He was a favorite and he assumed. By offering Pablo Carreno Busta in the second round, Ugo Humbert had opened his table, still had to be confirmed. And Messin did it on Friday by controlling the South African qualifier Lloyd Harris in two sets (6-3, 7-6) and 1h35 of play in the quarterfinals in Antwerp. Already semi-finalist of the Belgian tournament last year, he will therefore try on Saturday to better face Daniel Evans or Karen Khachanov.
It is sometimes difficult to follow up after a big performance. But Ugo Humbert is no longer a rookie and it shows. In Antwerp, he enjoys the indoor conditions which allow him to set up his offensive tennis. Finally, only his early exit at Roland Garros somewhat tarnishes his last promising weeks. Because if winning against the 90th player in the world is no longer a feat for him, the ranking of his opponent of the day does not say anything about the threat he represented.
More heckled in the 2nd set, Humbert never panicked
Lloyd Harris remained in a quarter-final last week in Cologne, where he was also out of qualifying. Only Alexander Zverev, seed number 1 and future winner of the tournament, was then able to stop him. In the space of a few days, the South African could boast of having beaten players like Kyle Edmund, Steve Johnson, Corentin Moutet or even Taylor Fritz. It was therefore not to be taken lightly and Humbert did not make this mistake. With great confidence in the exchange and forehand, the Frenchman achieved a first set close to perfection during which he did not concede any break point.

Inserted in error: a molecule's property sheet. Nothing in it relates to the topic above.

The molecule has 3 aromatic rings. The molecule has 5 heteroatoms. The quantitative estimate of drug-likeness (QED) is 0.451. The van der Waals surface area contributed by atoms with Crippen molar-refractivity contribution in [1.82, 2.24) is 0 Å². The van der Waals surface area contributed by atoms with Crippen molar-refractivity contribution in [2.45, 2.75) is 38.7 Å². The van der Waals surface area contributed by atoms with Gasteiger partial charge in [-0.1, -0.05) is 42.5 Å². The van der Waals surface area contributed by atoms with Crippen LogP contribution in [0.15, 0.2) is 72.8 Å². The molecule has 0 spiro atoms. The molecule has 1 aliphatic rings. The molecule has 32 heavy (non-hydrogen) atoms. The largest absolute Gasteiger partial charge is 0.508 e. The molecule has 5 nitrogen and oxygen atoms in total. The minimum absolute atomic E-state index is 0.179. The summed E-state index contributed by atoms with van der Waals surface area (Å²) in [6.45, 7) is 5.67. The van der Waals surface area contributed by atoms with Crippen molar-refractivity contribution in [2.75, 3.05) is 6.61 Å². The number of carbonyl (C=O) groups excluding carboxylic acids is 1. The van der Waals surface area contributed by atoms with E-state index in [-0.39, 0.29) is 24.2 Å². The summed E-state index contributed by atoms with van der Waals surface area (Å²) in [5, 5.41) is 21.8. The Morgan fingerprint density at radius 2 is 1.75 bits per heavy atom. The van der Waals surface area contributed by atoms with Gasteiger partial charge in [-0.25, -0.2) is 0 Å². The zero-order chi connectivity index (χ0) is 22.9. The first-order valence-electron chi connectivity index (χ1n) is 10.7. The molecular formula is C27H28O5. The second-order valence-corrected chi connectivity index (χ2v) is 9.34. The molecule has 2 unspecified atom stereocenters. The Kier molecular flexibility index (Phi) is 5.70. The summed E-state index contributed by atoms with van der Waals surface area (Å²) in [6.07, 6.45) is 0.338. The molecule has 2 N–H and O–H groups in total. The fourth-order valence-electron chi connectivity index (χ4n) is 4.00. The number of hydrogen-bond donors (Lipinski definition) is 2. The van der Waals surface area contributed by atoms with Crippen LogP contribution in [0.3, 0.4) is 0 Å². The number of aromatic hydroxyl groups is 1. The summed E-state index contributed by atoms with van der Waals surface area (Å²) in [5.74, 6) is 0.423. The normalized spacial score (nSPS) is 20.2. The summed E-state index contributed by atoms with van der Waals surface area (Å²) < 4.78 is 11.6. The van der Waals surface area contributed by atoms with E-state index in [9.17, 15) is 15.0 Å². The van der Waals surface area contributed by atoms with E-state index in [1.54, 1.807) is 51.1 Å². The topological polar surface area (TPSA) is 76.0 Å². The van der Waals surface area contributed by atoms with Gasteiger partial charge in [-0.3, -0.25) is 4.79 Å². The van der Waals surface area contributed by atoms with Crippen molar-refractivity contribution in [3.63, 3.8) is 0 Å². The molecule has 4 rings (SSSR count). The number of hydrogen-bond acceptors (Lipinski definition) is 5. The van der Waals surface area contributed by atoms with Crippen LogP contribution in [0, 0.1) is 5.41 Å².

After delighting the opposing service at 2-2 in the second set, certainly seeing a comfortable victory stretching out his arms, Humbert slightly distracted: with 3 forehand errors and a double fault, he thus revived his opponent. But the Frenchman never gave in to panic, even when Harris grew emboldened to the point of ending up two points in the set at 4-5, 0/30. He resumed his march forward, forcing his rival to give way. And just before the tie-break, the latter somewhat blocked his knee on a defensive replacement.
Less free in his movements, Harris could not really be mistaken in the decisive game. Humbert did not give him the opportunity anyway, authoritarian with his left-handed slice in the service. If there is one point to improve for the semi-final, it will be his percentage of first balls, not always there. But for the rest, the French can be satisfied: his tennis exudes confidence.